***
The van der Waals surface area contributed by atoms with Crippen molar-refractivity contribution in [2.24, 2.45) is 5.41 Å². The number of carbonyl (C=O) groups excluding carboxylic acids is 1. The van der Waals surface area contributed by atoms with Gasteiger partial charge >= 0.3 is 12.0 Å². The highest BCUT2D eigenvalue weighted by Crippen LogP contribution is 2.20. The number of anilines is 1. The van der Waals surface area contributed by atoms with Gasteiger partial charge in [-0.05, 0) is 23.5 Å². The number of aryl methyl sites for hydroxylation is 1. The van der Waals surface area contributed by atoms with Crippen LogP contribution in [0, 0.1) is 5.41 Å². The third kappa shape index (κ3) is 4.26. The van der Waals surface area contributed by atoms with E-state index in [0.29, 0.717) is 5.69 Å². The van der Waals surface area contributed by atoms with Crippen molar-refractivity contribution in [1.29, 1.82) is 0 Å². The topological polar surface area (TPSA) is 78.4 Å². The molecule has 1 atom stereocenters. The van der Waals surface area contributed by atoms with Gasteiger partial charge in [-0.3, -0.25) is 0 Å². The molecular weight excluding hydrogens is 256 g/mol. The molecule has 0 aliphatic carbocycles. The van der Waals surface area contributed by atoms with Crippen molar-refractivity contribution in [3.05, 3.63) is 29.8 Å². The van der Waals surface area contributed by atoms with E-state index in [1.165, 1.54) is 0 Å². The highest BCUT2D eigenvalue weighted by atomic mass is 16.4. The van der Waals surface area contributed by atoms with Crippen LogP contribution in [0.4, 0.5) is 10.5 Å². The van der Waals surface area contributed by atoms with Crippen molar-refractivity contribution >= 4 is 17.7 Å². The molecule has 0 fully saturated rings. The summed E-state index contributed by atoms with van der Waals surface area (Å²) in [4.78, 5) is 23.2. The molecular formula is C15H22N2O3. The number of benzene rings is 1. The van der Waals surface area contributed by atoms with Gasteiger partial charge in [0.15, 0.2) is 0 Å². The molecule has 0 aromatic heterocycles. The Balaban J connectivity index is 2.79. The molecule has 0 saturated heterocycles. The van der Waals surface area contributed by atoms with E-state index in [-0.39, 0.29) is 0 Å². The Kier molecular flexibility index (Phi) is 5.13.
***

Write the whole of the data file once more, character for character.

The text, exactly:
The van der Waals surface area contributed by atoms with Crippen molar-refractivity contribution in [2.24, 2.45) is 5.41 Å². The number of carbonyl (C=O) groups excluding carboxylic acids is 1. The van der Waals surface area contributed by atoms with Gasteiger partial charge >= 0.3 is 12.0 Å². The highest BCUT2D eigenvalue weighted by Crippen LogP contribution is 2.20. The number of anilines is 1. The van der Waals surface area contributed by atoms with Gasteiger partial charge in [-0.05, 0) is 23.5 Å². The number of aryl methyl sites for hydroxylation is 1. The van der Waals surface area contributed by atoms with Crippen LogP contribution in [0, 0.1) is 5.41 Å². The third kappa shape index (κ3) is 4.26. The van der Waals surface area contributed by atoms with E-state index in [0.29, 0.717) is 5.69 Å². The van der Waals surface area contributed by atoms with Crippen molar-refractivity contribution in [1.29, 1.82) is 0 Å². The topological polar surface area (TPSA) is 78.4 Å². The molecule has 1 atom stereocenters. The van der Waals surface area contributed by atoms with Gasteiger partial charge in [-0.3, -0.25) is 0 Å². The molecular weight excluding hydrogens is 256 g/mol. The molecule has 0 aliphatic carbocycles. The van der Waals surface area contributed by atoms with Crippen molar-refractivity contribution in [3.05, 3.63) is 29.8 Å². The van der Waals surface area contributed by atoms with E-state index in [1.165, 1.54) is 0 Å². The highest BCUT2D eigenvalue weighted by atomic mass is 16.4. The van der Waals surface area contributed by atoms with Crippen LogP contribution in [0.4, 0.5) is 10.5 Å². The van der Waals surface area contributed by atoms with Crippen molar-refractivity contribution >= 4 is 17.7 Å². The molecule has 0 fully saturated rings. The summed E-state index contributed by atoms with van der Waals surface area (Å²) in [4.78, 5) is 23.2. The molecular formula is C15H22N2O3. The number of benzene rings is 1. The van der Waals surface area contributed by atoms with Gasteiger partial charge in [0.15, 0.2) is 0 Å². The molecule has 0 aromatic heterocycles. The Balaban J connectivity index is 2.79. The molecule has 0 saturated heterocycles. The van der Waals surface area contributed by atoms with E-state index in [-0.39, 0.29) is 0 Å². The Kier molecular flexibility index (Phi) is 5.13.